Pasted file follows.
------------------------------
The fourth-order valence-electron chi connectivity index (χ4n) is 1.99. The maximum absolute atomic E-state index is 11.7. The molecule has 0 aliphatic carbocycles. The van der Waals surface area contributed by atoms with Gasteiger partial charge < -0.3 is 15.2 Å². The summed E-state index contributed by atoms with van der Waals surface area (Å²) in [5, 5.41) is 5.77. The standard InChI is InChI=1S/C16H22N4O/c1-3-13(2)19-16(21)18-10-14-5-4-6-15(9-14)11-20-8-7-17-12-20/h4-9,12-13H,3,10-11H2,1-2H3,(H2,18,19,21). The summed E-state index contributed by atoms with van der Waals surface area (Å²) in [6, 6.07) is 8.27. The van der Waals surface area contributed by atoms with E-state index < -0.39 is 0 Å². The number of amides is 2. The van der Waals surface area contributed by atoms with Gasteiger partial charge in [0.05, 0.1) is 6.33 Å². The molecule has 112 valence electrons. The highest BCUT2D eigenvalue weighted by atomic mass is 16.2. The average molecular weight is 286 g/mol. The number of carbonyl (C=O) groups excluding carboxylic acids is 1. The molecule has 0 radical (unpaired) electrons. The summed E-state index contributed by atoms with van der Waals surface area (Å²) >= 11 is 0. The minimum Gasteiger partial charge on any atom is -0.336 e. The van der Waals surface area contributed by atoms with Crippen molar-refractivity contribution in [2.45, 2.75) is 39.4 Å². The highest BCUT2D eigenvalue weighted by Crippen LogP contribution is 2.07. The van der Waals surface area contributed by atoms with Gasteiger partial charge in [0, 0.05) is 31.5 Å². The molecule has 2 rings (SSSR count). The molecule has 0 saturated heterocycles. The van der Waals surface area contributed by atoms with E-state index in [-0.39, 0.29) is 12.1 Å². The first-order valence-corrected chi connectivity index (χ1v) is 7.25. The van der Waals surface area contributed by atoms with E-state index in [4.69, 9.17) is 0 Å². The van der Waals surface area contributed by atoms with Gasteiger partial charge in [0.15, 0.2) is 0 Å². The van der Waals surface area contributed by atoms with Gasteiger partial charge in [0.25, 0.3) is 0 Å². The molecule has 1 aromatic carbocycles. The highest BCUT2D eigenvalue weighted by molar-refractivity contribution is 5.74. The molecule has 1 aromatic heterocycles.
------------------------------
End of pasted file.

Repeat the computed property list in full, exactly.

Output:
The fourth-order valence-electron chi connectivity index (χ4n) is 1.99. The maximum absolute atomic E-state index is 11.7. The molecule has 0 aliphatic carbocycles. The van der Waals surface area contributed by atoms with Gasteiger partial charge < -0.3 is 15.2 Å². The summed E-state index contributed by atoms with van der Waals surface area (Å²) in [5, 5.41) is 5.77. The standard InChI is InChI=1S/C16H22N4O/c1-3-13(2)19-16(21)18-10-14-5-4-6-15(9-14)11-20-8-7-17-12-20/h4-9,12-13H,3,10-11H2,1-2H3,(H2,18,19,21). The summed E-state index contributed by atoms with van der Waals surface area (Å²) in [6, 6.07) is 8.27. The van der Waals surface area contributed by atoms with E-state index < -0.39 is 0 Å². The number of amides is 2. The van der Waals surface area contributed by atoms with Gasteiger partial charge in [0.05, 0.1) is 6.33 Å². The molecule has 112 valence electrons. The highest BCUT2D eigenvalue weighted by atomic mass is 16.2. The average molecular weight is 286 g/mol. The number of carbonyl (C=O) groups excluding carboxylic acids is 1. The molecule has 0 radical (unpaired) electrons. The summed E-state index contributed by atoms with van der Waals surface area (Å²) >= 11 is 0. The minimum Gasteiger partial charge on any atom is -0.336 e. The van der Waals surface area contributed by atoms with Crippen molar-refractivity contribution in [2.45, 2.75) is 39.4 Å². The highest BCUT2D eigenvalue weighted by Crippen LogP contribution is 2.07. The van der Waals surface area contributed by atoms with Gasteiger partial charge in [0, 0.05) is 31.5 Å². The molecule has 2 rings (SSSR count). The molecule has 0 saturated heterocycles. The van der Waals surface area contributed by atoms with E-state index in [-0.39, 0.29) is 12.1 Å². The first-order valence-corrected chi connectivity index (χ1v) is 7.25. The van der Waals surface area contributed by atoms with E-state index in [4.69, 9.17) is 0 Å². The van der Waals surface area contributed by atoms with Gasteiger partial charge in [0.15, 0.2) is 0 Å². The van der Waals surface area contributed by atoms with Gasteiger partial charge in [0.25, 0.3) is 0 Å². The molecule has 1 aromatic carbocycles. The highest BCUT2D eigenvalue weighted by molar-refractivity contribution is 5.74. The molecule has 1 aromatic heterocycles.